“One of the great 21st-century polysynths”: UDO Audio Super Gemini review

Just like the astrological sign Gemini, UK company UDO’s “bi-everything” synth is double the fun

  • £3595
  • €3899
  • $3599
UDO Audio Super Gemini
(Image: © Future)

MusicRadar Verdict

One of the best performance synths on the market. We’re in a golden age of polysynths at the moment and this is one of its stars.


  • +

    Two fantastic-sounding synths in one that can interact with one another incredibly well.

  • +

    The modulation options are many and varied and relatively easy to implement.

  • +

    Two sets of controls for each synth mean much less fuss and everything is right there before you.


  • -

    A screen would have helped with some of the functions.

  • -

    A very pure electronic sound that might be too dreamy for harder styles.

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UDO Audio Super Gemini: What is it?

UDO Audio’s Super Gemini synth is designed as the perfect marriage of effectively two synths – hence the name – in one almighty design. But it’s more about how these synths co-exist, work together, and how they complement one another in an incredibly well-designed dual environment. 

The synth is bi-timbral and binaural – bi-everything, really – so you can have 20-voice mono sounds, or 10 big stereo sounds, or keyboard splits with five stereo/10 mono voices on each of the upper and lower registers, or just have your sequencer triggering two completely independent synths, each sent to individual pairs of outputs.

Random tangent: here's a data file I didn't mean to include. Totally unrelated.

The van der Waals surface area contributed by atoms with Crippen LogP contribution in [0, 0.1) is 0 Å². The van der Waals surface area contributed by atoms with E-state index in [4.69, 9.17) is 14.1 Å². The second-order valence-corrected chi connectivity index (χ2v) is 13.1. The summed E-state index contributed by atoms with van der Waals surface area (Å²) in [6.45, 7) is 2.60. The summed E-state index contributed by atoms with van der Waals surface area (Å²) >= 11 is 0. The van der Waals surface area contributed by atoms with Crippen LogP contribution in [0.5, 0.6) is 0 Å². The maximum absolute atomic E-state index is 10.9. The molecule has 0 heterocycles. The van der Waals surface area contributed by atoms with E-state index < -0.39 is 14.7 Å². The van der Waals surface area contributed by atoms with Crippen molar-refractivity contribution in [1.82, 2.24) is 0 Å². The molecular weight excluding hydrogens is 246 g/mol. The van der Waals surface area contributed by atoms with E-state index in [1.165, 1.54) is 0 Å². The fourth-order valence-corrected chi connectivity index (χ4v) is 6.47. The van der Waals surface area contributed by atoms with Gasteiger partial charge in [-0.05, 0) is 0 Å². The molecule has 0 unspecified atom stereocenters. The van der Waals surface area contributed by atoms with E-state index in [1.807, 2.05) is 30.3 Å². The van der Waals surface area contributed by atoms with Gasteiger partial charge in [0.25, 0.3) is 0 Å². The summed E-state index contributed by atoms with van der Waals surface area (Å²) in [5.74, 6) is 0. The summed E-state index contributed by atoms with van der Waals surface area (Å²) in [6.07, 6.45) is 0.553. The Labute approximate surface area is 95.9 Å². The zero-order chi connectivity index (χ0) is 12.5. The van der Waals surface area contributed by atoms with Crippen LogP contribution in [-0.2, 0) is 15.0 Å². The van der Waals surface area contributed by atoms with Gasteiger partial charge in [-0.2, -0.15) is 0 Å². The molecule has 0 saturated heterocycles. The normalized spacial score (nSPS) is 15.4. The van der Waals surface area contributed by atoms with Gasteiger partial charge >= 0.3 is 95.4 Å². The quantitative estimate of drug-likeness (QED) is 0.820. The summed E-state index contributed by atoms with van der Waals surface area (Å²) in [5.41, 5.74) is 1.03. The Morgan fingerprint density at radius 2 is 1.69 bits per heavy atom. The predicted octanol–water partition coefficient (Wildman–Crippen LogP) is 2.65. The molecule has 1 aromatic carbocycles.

The easiest, and possibly laziest way to describe Gemini is as two of UDO’s own Super 6 synths – which we looked at back in 2021, the company’s first synth entry and a great debut – together in one case. Indeed both synths use the aforementioned binaural architecture, where two duplicate voices are used to create true stereo sounds. 

Super 6 has six binaural voices or 12 mono voices of polyphony. Gemini has 10 binaural voices (five per layer) or 20 mono voices. So it’s not really (quite) two Super 6s – it would need a couple more binaural voices for that – but who are we to quibble? And to be honest, the overall Gemini package, with two sets of controls for each synth layer, does scream ‘double synth power’, and the two synth engines also share a lot more.

Also consider...

Groove Synthesis 3rd Wave

(Image credit: Future)

Groove Synthesis 3rd Wave
It might be more wavetable-focused but 3rd Wave also plays the multitimbral card better and can do analogue, but the keyboard version costs a lot more.